The “Bacio” (“kisses” in Italian) is a chocolate delicacy famous throughout the Italian peninsula. Perugina produces it. Founded in Perugia in 1922, the Perugina brand has a store dedicated entirely to the glory of this specialty that made it famous.
Why do brands have their own stores?
FMCG brands have long sought to establish direct contact with the customer. Distributed in supermarkets, they do not know their customers and can only communicate with them indirectly (advertising, specific placement in-store). For the strongest brands, a sales outlet represents an unprecedented opportunity to build customer loyalty.
There are many examples in the food world: M&M in Times Square, the Casa Danone in Barcelona, Lindt stores. There are also more personal brands, such as Perugina, now owned by the Nestlé group.
Why are the stores called “Baci” and not “Perugina”?
The Bacio is typically Italian. Its brand image is solid. However, this image remains limited to the peninsula despite the takeover of Perugina by Nestlé in 1988.
First of all, please note that the store is not called “Perugina” (the name of the brand) but “Baci” (the name of the chocolate specialty known by all Italians). This is quite singular.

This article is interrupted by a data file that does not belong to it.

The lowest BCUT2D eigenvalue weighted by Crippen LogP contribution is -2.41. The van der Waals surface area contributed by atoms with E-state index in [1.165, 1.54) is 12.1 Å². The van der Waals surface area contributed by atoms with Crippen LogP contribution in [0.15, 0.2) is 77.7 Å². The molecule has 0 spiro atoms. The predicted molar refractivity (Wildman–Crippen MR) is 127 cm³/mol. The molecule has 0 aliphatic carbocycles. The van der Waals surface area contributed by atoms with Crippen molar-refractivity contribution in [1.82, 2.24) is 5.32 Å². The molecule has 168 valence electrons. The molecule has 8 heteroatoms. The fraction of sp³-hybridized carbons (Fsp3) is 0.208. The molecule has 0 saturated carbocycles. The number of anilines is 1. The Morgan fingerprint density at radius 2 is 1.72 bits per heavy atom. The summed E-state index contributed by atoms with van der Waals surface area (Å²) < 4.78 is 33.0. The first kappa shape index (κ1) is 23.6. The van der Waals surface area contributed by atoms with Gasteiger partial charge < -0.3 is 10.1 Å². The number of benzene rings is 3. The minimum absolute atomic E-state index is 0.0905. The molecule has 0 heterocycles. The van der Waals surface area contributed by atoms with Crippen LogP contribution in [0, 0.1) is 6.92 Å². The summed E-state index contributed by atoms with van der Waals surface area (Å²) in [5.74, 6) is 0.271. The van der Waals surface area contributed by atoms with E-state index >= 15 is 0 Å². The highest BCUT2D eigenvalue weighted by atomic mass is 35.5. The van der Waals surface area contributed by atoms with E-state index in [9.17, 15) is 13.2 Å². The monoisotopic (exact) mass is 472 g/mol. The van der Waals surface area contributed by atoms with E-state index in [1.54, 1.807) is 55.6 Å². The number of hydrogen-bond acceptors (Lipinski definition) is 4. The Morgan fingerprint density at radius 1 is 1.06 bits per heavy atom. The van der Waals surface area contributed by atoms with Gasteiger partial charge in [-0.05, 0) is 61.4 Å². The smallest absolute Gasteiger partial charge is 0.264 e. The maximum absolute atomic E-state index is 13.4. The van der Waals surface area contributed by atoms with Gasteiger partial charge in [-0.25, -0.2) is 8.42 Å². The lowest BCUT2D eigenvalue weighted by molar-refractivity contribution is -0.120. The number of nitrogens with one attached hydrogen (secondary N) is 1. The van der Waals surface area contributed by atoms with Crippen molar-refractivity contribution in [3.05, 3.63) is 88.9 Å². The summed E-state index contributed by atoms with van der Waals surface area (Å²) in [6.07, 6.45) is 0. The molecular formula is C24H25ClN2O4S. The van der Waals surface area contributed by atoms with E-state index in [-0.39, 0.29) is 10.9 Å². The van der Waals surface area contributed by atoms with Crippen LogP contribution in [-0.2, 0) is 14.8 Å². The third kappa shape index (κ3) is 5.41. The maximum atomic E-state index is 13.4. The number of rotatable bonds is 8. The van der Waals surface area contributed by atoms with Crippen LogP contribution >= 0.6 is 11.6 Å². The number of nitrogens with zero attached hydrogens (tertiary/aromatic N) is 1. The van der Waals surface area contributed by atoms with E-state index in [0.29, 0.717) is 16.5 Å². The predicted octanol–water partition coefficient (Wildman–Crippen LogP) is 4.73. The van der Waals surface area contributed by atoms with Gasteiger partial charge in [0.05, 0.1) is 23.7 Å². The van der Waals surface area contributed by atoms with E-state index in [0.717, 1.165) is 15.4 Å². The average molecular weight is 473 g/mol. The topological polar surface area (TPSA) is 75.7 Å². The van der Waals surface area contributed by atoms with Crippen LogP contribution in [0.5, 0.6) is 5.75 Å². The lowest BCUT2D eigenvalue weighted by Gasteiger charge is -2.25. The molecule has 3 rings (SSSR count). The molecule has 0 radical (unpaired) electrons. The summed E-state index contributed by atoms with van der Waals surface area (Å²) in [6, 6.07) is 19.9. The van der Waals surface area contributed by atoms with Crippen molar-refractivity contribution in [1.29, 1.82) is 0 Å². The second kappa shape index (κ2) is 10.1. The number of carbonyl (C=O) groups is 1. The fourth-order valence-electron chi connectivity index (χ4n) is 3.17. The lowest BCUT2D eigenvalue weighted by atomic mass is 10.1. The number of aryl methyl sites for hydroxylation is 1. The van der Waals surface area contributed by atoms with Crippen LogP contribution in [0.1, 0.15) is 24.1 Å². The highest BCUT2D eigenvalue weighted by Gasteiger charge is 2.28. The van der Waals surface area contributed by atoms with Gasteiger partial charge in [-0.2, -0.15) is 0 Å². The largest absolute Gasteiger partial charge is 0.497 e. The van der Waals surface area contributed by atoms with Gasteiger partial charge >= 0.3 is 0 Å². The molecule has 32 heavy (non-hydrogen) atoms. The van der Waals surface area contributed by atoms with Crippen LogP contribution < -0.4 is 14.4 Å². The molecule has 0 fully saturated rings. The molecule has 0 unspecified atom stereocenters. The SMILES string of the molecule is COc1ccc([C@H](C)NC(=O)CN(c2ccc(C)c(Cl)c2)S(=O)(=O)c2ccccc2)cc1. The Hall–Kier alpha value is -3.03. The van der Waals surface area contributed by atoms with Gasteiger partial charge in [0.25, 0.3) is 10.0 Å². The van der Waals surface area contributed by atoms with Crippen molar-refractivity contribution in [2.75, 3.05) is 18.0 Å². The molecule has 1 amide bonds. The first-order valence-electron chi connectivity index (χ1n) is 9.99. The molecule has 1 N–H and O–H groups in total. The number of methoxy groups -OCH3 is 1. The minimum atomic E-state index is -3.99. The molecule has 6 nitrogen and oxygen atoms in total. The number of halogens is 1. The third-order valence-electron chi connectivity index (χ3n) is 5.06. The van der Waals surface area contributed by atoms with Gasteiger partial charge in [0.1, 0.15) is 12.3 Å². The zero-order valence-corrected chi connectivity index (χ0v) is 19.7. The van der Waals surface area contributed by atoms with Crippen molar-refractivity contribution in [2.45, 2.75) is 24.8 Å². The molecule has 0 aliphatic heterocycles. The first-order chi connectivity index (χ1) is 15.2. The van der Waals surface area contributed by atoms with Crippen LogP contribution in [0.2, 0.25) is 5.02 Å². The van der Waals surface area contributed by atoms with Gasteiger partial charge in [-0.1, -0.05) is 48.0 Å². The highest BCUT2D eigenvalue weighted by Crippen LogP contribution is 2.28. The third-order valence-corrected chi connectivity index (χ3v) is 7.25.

Despite its efforts to diversify, the Perugina brand is still driven by the massive success of “Baci.” The reason is that the store is primarily dedicated to Bacio. The other Perugina products (bars, classic chocolates) only have a secondary place. The rest of its range is accessory.
A reasonably small branded store format
The other characteristic of the store is its size. Although it is located in the heart of Perugina, it is not a flagship store. It is a classic commercial cell that is not very visible.
The products indeed have unparalleled visibility, and the entire range is available. Still, it lacks a marketing touch to attract new customers and increase the brand’s awareness among the many tourists who pass through Perugia.